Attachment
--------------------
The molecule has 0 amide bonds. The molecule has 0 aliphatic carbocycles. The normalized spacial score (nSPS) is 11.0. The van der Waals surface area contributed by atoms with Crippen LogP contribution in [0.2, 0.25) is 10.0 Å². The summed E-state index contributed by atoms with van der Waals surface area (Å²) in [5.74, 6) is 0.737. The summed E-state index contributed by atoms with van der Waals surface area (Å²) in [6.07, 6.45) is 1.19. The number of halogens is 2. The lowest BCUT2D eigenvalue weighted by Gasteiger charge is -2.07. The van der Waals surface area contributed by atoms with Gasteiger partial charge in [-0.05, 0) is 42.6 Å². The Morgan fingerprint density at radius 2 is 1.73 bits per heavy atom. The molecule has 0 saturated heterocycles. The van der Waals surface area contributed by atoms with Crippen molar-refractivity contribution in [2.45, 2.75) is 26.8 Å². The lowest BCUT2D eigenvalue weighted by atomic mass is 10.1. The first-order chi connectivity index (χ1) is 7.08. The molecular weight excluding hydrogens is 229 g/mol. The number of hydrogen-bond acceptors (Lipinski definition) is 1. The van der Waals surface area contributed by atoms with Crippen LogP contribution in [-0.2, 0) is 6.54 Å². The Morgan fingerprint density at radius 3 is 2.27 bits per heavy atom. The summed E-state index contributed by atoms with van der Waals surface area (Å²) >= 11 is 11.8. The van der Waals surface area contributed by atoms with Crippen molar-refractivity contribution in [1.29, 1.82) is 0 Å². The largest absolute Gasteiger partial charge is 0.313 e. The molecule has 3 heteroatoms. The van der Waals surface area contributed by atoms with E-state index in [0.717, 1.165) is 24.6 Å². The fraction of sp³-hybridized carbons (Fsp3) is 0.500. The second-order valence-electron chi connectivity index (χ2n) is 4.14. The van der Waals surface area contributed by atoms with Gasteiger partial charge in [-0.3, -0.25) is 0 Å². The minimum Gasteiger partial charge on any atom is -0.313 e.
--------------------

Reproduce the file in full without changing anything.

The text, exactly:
The molecule has 0 amide bonds. The molecule has 0 aliphatic carbocycles. The normalized spacial score (nSPS) is 11.0. The van der Waals surface area contributed by atoms with Crippen LogP contribution in [0.2, 0.25) is 10.0 Å². The summed E-state index contributed by atoms with van der Waals surface area (Å²) in [5.74, 6) is 0.737. The summed E-state index contributed by atoms with van der Waals surface area (Å²) in [6.07, 6.45) is 1.19. The number of halogens is 2. The lowest BCUT2D eigenvalue weighted by Gasteiger charge is -2.07. The van der Waals surface area contributed by atoms with Gasteiger partial charge in [-0.05, 0) is 42.6 Å². The Morgan fingerprint density at radius 2 is 1.73 bits per heavy atom. The molecule has 0 saturated heterocycles. The van der Waals surface area contributed by atoms with Crippen molar-refractivity contribution in [2.45, 2.75) is 26.8 Å². The lowest BCUT2D eigenvalue weighted by atomic mass is 10.1. The first-order chi connectivity index (χ1) is 7.08. The molecular weight excluding hydrogens is 229 g/mol. The number of hydrogen-bond acceptors (Lipinski definition) is 1. The van der Waals surface area contributed by atoms with Crippen LogP contribution in [-0.2, 0) is 6.54 Å². The Morgan fingerprint density at radius 3 is 2.27 bits per heavy atom. The summed E-state index contributed by atoms with van der Waals surface area (Å²) >= 11 is 11.8. The van der Waals surface area contributed by atoms with Crippen molar-refractivity contribution in [1.29, 1.82) is 0 Å². The largest absolute Gasteiger partial charge is 0.313 e. The molecule has 3 heteroatoms. The van der Waals surface area contributed by atoms with E-state index in [0.717, 1.165) is 24.6 Å². The fraction of sp³-hybridized carbons (Fsp3) is 0.500. The second-order valence-electron chi connectivity index (χ2n) is 4.14. The van der Waals surface area contributed by atoms with Gasteiger partial charge in [-0.3, -0.25) is 0 Å². The minimum Gasteiger partial charge on any atom is -0.313 e.